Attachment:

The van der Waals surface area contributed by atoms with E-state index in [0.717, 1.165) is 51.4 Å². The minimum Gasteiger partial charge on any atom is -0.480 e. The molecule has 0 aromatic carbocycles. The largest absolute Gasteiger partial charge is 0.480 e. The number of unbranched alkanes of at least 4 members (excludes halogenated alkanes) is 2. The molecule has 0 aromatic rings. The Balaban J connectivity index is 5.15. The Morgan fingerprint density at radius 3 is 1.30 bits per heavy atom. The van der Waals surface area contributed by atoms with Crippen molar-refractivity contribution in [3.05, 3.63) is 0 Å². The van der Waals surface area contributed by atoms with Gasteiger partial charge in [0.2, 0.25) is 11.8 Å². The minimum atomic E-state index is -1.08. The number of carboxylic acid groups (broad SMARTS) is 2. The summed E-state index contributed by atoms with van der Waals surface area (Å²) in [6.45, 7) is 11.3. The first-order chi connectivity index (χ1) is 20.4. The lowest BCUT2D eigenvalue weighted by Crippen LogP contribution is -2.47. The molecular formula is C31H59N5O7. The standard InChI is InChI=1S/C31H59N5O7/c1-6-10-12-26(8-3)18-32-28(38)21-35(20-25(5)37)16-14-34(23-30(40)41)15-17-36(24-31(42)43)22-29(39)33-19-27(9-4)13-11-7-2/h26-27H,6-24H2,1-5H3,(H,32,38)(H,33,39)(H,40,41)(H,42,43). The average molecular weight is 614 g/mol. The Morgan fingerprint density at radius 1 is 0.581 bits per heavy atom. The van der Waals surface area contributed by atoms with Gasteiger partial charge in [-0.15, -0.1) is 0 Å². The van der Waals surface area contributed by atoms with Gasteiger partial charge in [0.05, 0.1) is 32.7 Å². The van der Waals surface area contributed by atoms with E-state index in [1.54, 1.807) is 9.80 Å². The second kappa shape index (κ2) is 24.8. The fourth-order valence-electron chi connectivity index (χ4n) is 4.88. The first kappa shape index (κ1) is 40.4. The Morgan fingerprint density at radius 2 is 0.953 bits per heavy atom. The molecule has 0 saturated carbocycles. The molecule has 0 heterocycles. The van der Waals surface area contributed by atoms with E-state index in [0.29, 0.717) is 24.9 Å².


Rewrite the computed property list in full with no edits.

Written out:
The van der Waals surface area contributed by atoms with E-state index in [0.717, 1.165) is 51.4 Å². The minimum Gasteiger partial charge on any atom is -0.480 e. The molecule has 0 aromatic carbocycles. The largest absolute Gasteiger partial charge is 0.480 e. The number of unbranched alkanes of at least 4 members (excludes halogenated alkanes) is 2. The molecule has 0 aromatic rings. The Balaban J connectivity index is 5.15. The Morgan fingerprint density at radius 3 is 1.30 bits per heavy atom. The van der Waals surface area contributed by atoms with Crippen molar-refractivity contribution in [3.05, 3.63) is 0 Å². The van der Waals surface area contributed by atoms with Gasteiger partial charge in [0.2, 0.25) is 11.8 Å². The minimum atomic E-state index is -1.08. The number of carboxylic acid groups (broad SMARTS) is 2. The summed E-state index contributed by atoms with van der Waals surface area (Å²) in [6.45, 7) is 11.3. The first-order chi connectivity index (χ1) is 20.4. The lowest BCUT2D eigenvalue weighted by Crippen LogP contribution is -2.47. The molecular formula is C31H59N5O7. The standard InChI is InChI=1S/C31H59N5O7/c1-6-10-12-26(8-3)18-32-28(38)21-35(20-25(5)37)16-14-34(23-30(40)41)15-17-36(24-31(42)43)22-29(39)33-19-27(9-4)13-11-7-2/h26-27H,6-24H2,1-5H3,(H,32,38)(H,33,39)(H,40,41)(H,42,43). The average molecular weight is 614 g/mol. The Morgan fingerprint density at radius 1 is 0.581 bits per heavy atom. The van der Waals surface area contributed by atoms with Gasteiger partial charge in [-0.15, -0.1) is 0 Å². The van der Waals surface area contributed by atoms with Gasteiger partial charge in [0.05, 0.1) is 32.7 Å². The van der Waals surface area contributed by atoms with E-state index in [1.54, 1.807) is 9.80 Å². The second kappa shape index (κ2) is 24.8. The fourth-order valence-electron chi connectivity index (χ4n) is 4.88. The first kappa shape index (κ1) is 40.4. The Morgan fingerprint density at radius 2 is 0.953 bits per heavy atom. The molecule has 0 saturated carbocycles. The molecule has 0 heterocycles. The van der Waals surface area contributed by atoms with E-state index in [0.29, 0.717) is 24.9 Å².